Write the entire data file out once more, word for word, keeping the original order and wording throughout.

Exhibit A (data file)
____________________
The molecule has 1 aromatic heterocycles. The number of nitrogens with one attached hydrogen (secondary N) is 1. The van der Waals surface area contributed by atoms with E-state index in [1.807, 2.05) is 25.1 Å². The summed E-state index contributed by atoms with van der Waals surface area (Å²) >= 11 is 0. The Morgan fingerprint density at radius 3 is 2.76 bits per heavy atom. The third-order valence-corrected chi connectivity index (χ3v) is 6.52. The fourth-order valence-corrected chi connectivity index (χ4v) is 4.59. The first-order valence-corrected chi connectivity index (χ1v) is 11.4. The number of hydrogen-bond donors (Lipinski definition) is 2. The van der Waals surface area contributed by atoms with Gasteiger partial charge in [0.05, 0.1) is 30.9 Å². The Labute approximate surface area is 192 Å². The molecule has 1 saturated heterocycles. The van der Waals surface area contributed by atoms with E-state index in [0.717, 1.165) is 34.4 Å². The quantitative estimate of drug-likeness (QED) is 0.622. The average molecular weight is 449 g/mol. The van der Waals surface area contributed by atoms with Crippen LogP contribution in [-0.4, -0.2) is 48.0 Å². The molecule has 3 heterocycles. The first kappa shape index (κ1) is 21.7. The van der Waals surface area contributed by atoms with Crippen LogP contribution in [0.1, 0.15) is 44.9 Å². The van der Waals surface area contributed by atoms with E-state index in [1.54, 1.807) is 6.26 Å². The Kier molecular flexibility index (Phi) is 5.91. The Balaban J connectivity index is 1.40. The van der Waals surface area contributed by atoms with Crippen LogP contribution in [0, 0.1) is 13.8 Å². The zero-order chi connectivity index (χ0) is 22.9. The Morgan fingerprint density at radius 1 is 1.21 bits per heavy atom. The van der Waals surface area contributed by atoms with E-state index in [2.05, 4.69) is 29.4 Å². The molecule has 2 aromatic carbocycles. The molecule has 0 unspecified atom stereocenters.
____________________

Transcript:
The molecule has 1 aromatic heterocycles. The number of nitrogens with one attached hydrogen (secondary N) is 1. The van der Waals surface area contributed by atoms with E-state index in [1.807, 2.05) is 25.1 Å². The summed E-state index contributed by atoms with van der Waals surface area (Å²) >= 11 is 0. The Morgan fingerprint density at radius 3 is 2.76 bits per heavy atom. The third-order valence-corrected chi connectivity index (χ3v) is 6.52. The fourth-order valence-corrected chi connectivity index (χ4v) is 4.59. The first-order valence-corrected chi connectivity index (χ1v) is 11.4. The number of hydrogen-bond donors (Lipinski definition) is 2. The van der Waals surface area contributed by atoms with Gasteiger partial charge in [0.05, 0.1) is 30.9 Å². The Labute approximate surface area is 192 Å². The molecule has 1 saturated heterocycles. The van der Waals surface area contributed by atoms with E-state index in [0.717, 1.165) is 34.4 Å². The quantitative estimate of drug-likeness (QED) is 0.622. The average molecular weight is 449 g/mol. The van der Waals surface area contributed by atoms with Crippen LogP contribution in [-0.4, -0.2) is 48.0 Å². The molecule has 3 heterocycles. The first kappa shape index (κ1) is 21.7. The van der Waals surface area contributed by atoms with Crippen LogP contribution in [0.1, 0.15) is 44.9 Å². The van der Waals surface area contributed by atoms with E-state index in [1.54, 1.807) is 6.26 Å². The Kier molecular flexibility index (Phi) is 5.91. The Balaban J connectivity index is 1.40. The van der Waals surface area contributed by atoms with Crippen LogP contribution in [0, 0.1) is 13.8 Å². The zero-order chi connectivity index (χ0) is 22.9. The Morgan fingerprint density at radius 1 is 1.21 bits per heavy atom. The van der Waals surface area contributed by atoms with E-state index in [2.05, 4.69) is 29.4 Å². The molecule has 2 aromatic carbocycles. The molecule has 0 unspecified atom stereocenters.